For a while I have puzzled over the phenomenon Frank Bruni describes in his Times piece on gender roles in the dining room, and not for lack of something better to do with my time. No doubt, female diners feeling slighted when being attended to by besuited waiters ranks low on the feminist list of wrongs to right, and justly so. In this light, Bruni's "men are from Steakhouse, women are from Soft Lighting" take on things feels a bit pat. But its when the drinks order hits the table that things get interesting.
Alcohol as its served in bars and ordered at restaurants has a distinctly defined gender, to go along with all the other fusty traditions that have sprung up to govern when, how and why one consumes it. Some alcohol dictums are simple and charming: champagne is for celebrating, port is for contemplative evenings, rose is for picnics.
But the rules relating to gender simply close off whole provinces of beer, wine and spirits drinking to women. In general, the darker, bitterer and more expensive the drink is, the more likely men are assigned to drink it, while women are regulated beverages that are light, fruity, or insipid. Women sip chardonnay at lunch with their friends while tie-wearing bankers drink cult Napa cabernet with their steaks.
If you don't think that's true, ask your female friends - the ones whose taste have evolved beyond the appletini - if they can think of instances where the wine list was placed in their date's hands at the restaurant when he knows nothing about it, or waiters who hand the gentleman the beer while the lady gets the cosmopolitan she didn't order.
In terms of wine, there is a mass of women who are still seated at the kiddie table. As a woman who reads wine lists as if they were Danielle Steel novels, I rankle at Bruni's observation that more men than women seek restaurants with deep and serious wine programs, though I don't doubt the truth of it. Men are certainly more likely to order up a bottle of Screaming Eagle at a client dinner, while a woman might to flapping her hands and cede the list to her companions.
If the wage gap can be partially explained by the fact that men are more likely to ask for more money in salary negotiations, perhaps the wine gap is similar: getting over feeling inadequate about wine means becoming comfortable with asking questions, demanding thoughtful answers and above all drinking well. Wine marketers and wine educators are clambering over themselves to help us to do this, some with more success than others.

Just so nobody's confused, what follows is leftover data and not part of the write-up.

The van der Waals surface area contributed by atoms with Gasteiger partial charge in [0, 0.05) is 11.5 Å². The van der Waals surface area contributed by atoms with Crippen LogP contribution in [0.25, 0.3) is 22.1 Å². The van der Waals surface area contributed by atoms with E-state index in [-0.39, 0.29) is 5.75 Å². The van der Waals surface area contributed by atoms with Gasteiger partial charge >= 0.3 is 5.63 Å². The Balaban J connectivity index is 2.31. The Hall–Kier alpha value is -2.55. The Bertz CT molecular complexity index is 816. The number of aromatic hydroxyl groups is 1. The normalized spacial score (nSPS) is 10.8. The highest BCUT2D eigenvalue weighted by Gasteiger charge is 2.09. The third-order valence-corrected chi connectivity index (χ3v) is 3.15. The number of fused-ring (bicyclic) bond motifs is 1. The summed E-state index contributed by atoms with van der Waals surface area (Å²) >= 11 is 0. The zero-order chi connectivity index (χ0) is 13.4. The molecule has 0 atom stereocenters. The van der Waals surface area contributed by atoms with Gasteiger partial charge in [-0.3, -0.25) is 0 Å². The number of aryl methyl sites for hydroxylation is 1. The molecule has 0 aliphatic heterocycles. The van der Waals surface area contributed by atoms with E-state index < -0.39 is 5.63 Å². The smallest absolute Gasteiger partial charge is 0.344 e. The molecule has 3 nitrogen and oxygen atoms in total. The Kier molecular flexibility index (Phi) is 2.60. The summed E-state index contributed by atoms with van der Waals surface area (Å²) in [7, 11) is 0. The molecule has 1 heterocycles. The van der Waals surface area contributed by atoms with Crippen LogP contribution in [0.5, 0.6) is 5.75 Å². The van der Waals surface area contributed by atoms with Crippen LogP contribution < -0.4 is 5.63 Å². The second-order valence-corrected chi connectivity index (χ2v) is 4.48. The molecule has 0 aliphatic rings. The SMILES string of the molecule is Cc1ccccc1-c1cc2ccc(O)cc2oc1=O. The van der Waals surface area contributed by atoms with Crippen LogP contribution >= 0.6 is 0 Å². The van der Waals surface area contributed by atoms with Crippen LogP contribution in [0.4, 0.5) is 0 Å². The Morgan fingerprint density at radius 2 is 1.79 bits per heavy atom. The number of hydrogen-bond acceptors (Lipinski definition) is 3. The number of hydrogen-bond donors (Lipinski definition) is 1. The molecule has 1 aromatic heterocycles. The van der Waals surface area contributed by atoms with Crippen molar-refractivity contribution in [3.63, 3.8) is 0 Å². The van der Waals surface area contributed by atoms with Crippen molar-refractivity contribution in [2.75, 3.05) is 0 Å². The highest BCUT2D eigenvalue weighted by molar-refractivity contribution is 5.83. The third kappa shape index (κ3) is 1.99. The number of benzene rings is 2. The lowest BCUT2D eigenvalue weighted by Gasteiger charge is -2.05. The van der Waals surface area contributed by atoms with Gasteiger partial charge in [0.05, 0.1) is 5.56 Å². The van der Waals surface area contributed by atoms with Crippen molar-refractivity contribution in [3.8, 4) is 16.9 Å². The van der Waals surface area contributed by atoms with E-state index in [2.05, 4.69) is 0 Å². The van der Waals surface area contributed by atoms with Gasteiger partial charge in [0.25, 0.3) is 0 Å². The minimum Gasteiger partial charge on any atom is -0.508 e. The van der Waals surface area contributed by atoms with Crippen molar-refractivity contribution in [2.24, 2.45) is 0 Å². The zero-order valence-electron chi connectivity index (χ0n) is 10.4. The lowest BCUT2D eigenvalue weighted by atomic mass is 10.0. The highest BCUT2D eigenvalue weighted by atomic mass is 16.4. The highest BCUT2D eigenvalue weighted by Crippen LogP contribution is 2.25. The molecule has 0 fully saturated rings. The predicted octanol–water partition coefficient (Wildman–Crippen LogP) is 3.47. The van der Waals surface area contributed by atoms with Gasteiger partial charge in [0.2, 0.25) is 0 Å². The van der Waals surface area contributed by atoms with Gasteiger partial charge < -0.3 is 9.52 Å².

Certainly Berenger's wine for chicks, White Lie Chardonnay, can only be an insult. The wine is billed as if women's palates require bland, de-alcoholized wine or worse, that their femininity compels them to steal away to the boudoir to down a bottle of the stuff before covering up the evidence with mouthwash and a spritz of White Diamond. What's next, Boldface Lie Shiraz, marketed to men who falsify their tax returns or blatantly cheat at poker? Would men stand for that? Should women?
In conrast, Leslie Sbrocco's book "Wine for Women" should be noted for getting directly to the point. It's intended to teach the basics about wine to the ladies in the hope that they get a little more confidence in the bottle shop. Sbrocco is a respected educator and journalist, and her book must prove useful to women who enjoy her approach, which draws a parallel between wine varietals and elements of a woman's wardrobe - chardonnay as a basic black dress, for example.
Yet If you cover up the "for women" in the title and squint your eyes to blur the raging fuchsia cover you'd just have a nice primer on wine, useful to men and women alike. So why commit the sin of reinforcing the gender gap, when all a wine student needs is a mixed case and a copy of the Oxford Companion to Wine to thump when she needs to look up "Spatburgunder"?
Ladies, step up! Knowing a little something about wine does make drinking it more appealing. Then, when your date tries to order Chablis with his steak next time you're out to dine, you can snap up the list and school him on the fine points.